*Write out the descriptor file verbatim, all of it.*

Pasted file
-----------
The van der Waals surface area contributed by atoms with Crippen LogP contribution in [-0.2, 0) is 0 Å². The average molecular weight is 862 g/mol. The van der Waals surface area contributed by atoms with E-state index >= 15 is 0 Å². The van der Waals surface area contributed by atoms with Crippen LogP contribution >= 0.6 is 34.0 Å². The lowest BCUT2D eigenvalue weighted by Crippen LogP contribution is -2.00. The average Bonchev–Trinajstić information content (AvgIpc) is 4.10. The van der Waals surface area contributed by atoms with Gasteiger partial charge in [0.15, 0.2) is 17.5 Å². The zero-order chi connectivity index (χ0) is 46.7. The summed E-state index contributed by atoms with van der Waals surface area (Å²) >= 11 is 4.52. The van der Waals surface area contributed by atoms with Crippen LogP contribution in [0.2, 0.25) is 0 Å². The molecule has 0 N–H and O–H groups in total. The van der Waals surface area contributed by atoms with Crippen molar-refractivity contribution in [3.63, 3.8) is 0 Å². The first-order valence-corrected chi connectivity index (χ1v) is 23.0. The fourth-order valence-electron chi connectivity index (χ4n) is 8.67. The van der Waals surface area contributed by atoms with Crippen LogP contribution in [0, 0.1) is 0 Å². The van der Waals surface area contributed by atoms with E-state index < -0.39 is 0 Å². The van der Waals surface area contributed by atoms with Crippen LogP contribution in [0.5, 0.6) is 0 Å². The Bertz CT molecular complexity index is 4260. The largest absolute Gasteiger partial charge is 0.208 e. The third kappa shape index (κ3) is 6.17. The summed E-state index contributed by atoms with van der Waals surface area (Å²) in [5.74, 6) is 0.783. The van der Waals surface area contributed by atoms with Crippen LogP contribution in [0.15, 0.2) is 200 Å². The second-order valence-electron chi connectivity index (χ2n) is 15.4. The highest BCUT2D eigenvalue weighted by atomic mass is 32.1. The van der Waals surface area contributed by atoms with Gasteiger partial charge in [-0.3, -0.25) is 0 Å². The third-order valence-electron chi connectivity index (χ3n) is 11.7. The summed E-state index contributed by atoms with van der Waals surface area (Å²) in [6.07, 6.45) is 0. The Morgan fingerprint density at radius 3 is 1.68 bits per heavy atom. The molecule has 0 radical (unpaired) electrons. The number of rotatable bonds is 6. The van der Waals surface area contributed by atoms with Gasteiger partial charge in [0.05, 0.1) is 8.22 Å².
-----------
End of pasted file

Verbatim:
The van der Waals surface area contributed by atoms with Crippen LogP contribution in [-0.2, 0) is 0 Å². The average molecular weight is 862 g/mol. The van der Waals surface area contributed by atoms with E-state index >= 15 is 0 Å². The van der Waals surface area contributed by atoms with Crippen LogP contribution >= 0.6 is 34.0 Å². The lowest BCUT2D eigenvalue weighted by Crippen LogP contribution is -2.00. The average Bonchev–Trinajstić information content (AvgIpc) is 4.10. The van der Waals surface area contributed by atoms with Gasteiger partial charge in [0.15, 0.2) is 17.5 Å². The zero-order chi connectivity index (χ0) is 46.7. The summed E-state index contributed by atoms with van der Waals surface area (Å²) >= 11 is 4.52. The van der Waals surface area contributed by atoms with Crippen LogP contribution in [0.2, 0.25) is 0 Å². The molecule has 0 N–H and O–H groups in total. The van der Waals surface area contributed by atoms with Crippen molar-refractivity contribution in [3.63, 3.8) is 0 Å². The first-order valence-corrected chi connectivity index (χ1v) is 23.0. The fourth-order valence-electron chi connectivity index (χ4n) is 8.67. The van der Waals surface area contributed by atoms with Crippen LogP contribution in [0, 0.1) is 0 Å². The van der Waals surface area contributed by atoms with E-state index < -0.39 is 0 Å². The van der Waals surface area contributed by atoms with Crippen LogP contribution in [0.5, 0.6) is 0 Å². The Bertz CT molecular complexity index is 4260. The largest absolute Gasteiger partial charge is 0.208 e. The third kappa shape index (κ3) is 6.17. The summed E-state index contributed by atoms with van der Waals surface area (Å²) in [5.74, 6) is 0.783. The van der Waals surface area contributed by atoms with Crippen LogP contribution in [0.15, 0.2) is 200 Å². The second-order valence-electron chi connectivity index (χ2n) is 15.4. The highest BCUT2D eigenvalue weighted by atomic mass is 32.1. The van der Waals surface area contributed by atoms with Gasteiger partial charge in [-0.3, -0.25) is 0 Å². The third-order valence-electron chi connectivity index (χ3n) is 11.7. The summed E-state index contributed by atoms with van der Waals surface area (Å²) in [6.07, 6.45) is 0. The Morgan fingerprint density at radius 3 is 1.68 bits per heavy atom. The molecule has 0 radical (unpaired) electrons. The number of rotatable bonds is 6. The van der Waals surface area contributed by atoms with Gasteiger partial charge in [0.05, 0.1) is 8.22 Å².